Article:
Animal sourced enzymes (pancreatic enzymes) play a limited role, they are strictly digestive enzymes. While vegetarian, or plant based, enzymes can offer both digestive and systemic benefit. When it comes to digestion, there is no convincing data supporting the argument of one source being more effective than the other. In fact, both types are supported by the various governing bodies as effective in improving simple digestive functions.
That said, we wouldn't recommend pancreatic enzymes as a long-term strategy for assisting digestion. More on this later.
Animal Sourced Enzymes (Pancreatic Enzymes)
Advocates of pancreatic enzymes will cite that animal enzymes best match the GI tracts of their prey, but that is actually not the case. For example, animal-based enzymes come from porcine or bovine sources, which does not necessarily match the prey of a dog or cat.
Further negatives include risk of pancreatic enzymes. There are concerns of the transfer of animal bone diseases, side effects, as well as controversial manufacturing processes to produce pancreatic enzymes. In addition to that, pancreatic enzymes have a waiting period before they start working and require some special handling.
Vegetarian Enzymes (Plant-Based Enzymes)
Plant-based enzymes have more flexibility in formulation, which could make them a more desirable match for dogs and cats. Another positive is they offer both systemic and digestive benefit. Lastly, there is also no waiting period for them to start their action in the body, they go to work right away with little to no side effects.
We prefer vegetarian enzymes for their safety and flexibility characteristics, though we have little to no issue with pancreatic enzymes for acute digestive therapy.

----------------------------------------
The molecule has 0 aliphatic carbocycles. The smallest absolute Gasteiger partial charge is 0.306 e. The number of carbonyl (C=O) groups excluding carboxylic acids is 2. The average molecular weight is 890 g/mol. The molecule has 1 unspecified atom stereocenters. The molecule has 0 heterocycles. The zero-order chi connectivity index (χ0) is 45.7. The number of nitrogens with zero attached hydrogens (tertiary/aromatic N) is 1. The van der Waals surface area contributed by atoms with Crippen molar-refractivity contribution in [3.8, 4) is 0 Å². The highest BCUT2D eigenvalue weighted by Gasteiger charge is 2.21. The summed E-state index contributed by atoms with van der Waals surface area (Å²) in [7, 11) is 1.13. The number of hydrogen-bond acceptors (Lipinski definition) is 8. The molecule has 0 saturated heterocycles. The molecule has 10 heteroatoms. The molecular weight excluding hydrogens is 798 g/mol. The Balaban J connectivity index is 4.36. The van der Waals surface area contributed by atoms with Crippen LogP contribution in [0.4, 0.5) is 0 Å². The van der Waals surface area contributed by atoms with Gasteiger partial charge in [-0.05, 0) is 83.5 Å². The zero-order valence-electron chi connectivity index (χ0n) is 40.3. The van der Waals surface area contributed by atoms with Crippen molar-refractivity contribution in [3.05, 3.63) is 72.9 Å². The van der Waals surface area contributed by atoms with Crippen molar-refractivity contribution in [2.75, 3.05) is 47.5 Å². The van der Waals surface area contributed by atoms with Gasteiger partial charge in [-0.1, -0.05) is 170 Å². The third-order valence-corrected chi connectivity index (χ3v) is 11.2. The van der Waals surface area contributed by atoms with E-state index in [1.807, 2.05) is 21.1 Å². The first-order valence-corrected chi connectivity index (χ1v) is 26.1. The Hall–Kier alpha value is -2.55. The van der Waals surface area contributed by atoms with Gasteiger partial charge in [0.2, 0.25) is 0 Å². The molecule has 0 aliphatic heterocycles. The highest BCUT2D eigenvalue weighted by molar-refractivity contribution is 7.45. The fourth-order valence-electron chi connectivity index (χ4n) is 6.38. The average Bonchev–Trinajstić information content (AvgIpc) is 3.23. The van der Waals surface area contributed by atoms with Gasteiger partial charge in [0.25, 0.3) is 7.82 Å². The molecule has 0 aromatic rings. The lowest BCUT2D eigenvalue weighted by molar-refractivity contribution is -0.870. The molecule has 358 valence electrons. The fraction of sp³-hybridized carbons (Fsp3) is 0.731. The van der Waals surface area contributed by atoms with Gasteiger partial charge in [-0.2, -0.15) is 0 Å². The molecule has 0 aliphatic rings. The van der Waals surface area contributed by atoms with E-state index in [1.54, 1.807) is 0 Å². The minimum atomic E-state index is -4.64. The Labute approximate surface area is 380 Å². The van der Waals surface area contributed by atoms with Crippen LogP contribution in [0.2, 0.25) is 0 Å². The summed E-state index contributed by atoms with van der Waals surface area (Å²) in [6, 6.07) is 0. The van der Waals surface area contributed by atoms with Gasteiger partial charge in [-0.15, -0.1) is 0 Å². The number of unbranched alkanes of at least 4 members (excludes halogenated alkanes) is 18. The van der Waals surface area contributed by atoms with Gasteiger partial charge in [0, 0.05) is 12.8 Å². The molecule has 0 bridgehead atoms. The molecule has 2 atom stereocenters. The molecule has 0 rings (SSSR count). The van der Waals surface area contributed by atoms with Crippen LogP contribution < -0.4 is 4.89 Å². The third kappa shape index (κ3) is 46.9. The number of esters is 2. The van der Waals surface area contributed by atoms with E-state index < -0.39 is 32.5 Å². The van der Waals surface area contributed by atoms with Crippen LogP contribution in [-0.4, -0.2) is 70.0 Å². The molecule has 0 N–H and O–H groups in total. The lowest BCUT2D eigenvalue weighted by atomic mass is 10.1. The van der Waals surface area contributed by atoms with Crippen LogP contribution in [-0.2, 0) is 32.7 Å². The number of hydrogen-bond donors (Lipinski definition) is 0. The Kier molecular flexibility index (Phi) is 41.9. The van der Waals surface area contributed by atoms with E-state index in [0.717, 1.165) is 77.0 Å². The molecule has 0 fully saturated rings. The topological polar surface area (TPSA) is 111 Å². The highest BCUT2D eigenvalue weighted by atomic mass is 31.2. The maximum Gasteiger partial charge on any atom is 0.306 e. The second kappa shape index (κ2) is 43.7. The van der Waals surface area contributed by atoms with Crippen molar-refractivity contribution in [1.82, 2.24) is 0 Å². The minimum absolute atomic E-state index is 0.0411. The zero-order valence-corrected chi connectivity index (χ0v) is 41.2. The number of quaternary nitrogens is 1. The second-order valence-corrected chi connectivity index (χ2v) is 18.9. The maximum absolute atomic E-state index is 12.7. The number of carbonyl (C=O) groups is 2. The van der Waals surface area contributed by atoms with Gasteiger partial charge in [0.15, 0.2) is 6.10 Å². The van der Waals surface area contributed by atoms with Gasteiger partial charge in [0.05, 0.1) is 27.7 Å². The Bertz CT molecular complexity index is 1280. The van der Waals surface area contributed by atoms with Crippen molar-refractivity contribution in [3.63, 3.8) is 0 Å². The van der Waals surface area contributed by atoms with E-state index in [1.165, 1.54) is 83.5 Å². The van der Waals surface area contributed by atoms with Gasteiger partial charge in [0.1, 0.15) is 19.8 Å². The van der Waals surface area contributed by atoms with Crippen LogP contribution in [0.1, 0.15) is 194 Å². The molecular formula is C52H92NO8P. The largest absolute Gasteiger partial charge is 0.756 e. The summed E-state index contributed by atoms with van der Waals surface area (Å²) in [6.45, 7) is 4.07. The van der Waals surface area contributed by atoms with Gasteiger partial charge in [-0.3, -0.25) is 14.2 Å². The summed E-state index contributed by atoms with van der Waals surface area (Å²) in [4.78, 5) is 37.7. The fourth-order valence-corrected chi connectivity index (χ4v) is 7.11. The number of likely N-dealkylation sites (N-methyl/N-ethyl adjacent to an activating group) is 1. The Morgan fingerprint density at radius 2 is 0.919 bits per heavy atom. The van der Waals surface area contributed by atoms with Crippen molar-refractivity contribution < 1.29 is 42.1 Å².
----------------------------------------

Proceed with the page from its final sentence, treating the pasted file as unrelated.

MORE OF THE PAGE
Pancreatic enzymes are strictly digestive aids. Plant based enzymes can offer both digestive and systemic support.
The Long-Term Approach to Enzymes
You will, no doubt, choose what you feel is best for your pet. Whether your choose pancreatic (animal-based) or vegetarian (plant-based) enzymes, our hope is to provide you the context for making that choice.
Simple digestive enzyme formulations, such as pancreatic enzymes, are helpful for acute conditions (aka "emergency"). Your veterinarian will make this recommendation to you in an acute situation. But, in a sense, pancreatic enzymes are just a band-aid that hides a bigger problem.
We don't recommend pancreatic enzymes for long term supplementation, and suggest a closer look at the underlying health of your dog or cat before using this as a long term solution to pancreatic or other digestive issues.
If your animal is showing signs of chronic poor digestion, there is a root cause that is more important to address. In short, simple digestive enzymes are a short-term approach to a digestive problem, but ultimately, we want to improve the overall long-term health of animals. This is why we chose to take the systemic/digestive combination enzyme approach.
Enzyme Miracle® is a systemic and digestive enzyme formulation made from plant sources. It will improve digestion in the short-term and will work to improve overall systemic health of dogs and cats. The harmonious blend of digestive and systemic enzymes support the entire body.
To go one step beyond, MiracleZyme® combo chews combine the benefits of enzymes and probiotics together in one convenient tablet..
When combined, systemic enzymes and digestive enzymes get to the root and support whole wellness. Plant based enzymes have the lowest risk, can be used long term, and offer both systemic and digestive support. We believe all dogs and cats benefit from a daily multi-enzyme supplement.
Nusentia® recommends Enzyme Miracle® as a long-term wellness supplement. Enzyme Miracle® supplies both systemic and digestive enzymes in a harmonious, healthful blend for your pet.
Best of health to you and your animals, and we hope this helped to provide some context when you look at enzyme formulations for your pet.
We believe all dogs and cats benefit from a daily multi-enzyme supplement.
Related: Signs Your Pet Needs Enzymes